If you’ve got children, you’ll need to consider them in your will. Not just their inheritance, but also guardianship for them if they are under 18 years of age.
A guardian represents your preferences for your children if you are no longer around. It’s important to name a guardian, as not having one can mean that the courts will have the final say.
Specifying the guardian’s role
The guardian won't necessarily be looking after your children on a day-to-day basis. They’re there to oversee your children’s welfare and interests more broadly, which could mean they will be liaising with an existing parent or guardian.
You can name more than one guardian, and it’s good to choose a backup as well.
What to consider
There are a range of factors to consider when choosing a guardian. Make a shortlist of possible candidates and weigh them up next to things such as:
Values and beliefs
Finances and work commitments
Age and health
Existing family circumstances
Keep in mind
It’s important to make your decision on what is best for your children. You shouldn’t choose someone that you think you have to choose or someone who might think it is their duty.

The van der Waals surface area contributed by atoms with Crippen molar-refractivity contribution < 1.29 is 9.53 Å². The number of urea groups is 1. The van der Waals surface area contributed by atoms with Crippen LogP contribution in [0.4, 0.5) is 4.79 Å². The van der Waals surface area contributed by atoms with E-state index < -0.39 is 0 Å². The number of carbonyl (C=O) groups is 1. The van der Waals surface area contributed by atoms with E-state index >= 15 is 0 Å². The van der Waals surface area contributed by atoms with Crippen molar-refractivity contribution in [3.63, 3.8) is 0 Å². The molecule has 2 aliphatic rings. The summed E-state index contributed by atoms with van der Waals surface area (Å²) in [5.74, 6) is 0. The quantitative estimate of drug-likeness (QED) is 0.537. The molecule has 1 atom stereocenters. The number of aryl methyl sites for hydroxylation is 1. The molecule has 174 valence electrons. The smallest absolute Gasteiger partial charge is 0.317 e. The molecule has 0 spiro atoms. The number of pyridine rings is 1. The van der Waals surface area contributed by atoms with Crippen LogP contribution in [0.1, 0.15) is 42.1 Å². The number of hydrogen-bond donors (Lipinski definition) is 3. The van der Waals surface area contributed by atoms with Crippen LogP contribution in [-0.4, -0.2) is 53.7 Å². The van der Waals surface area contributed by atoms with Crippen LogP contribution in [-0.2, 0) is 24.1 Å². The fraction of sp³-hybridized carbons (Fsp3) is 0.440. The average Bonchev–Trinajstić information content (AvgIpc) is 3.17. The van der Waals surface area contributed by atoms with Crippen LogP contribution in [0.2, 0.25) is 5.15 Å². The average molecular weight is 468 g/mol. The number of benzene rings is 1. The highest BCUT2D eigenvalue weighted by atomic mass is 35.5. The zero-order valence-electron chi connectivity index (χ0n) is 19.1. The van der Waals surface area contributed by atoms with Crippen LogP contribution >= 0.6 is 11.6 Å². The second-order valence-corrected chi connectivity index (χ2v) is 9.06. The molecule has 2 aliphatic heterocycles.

Also, it needs to be someone who will really love your children and relish the role.
Once you’ve chosen who you wish as the guardian of your children, discuss it with them in detail.
Be open about the financial support that your estate can provide and your expectations of the role.
It’s also important to be open with your relatives on who you have chosen and why.
Keeping it updated
You can change the named guardian at any stage. In fact, it’s important to do so if circumstances have changed for you, your children or the named guardian themselves.
Are you ready to name a guardian for your children?
A Public Trust expert can guide you through choosing a guardian in a will consultation. Alternatively, you can do it yourself online.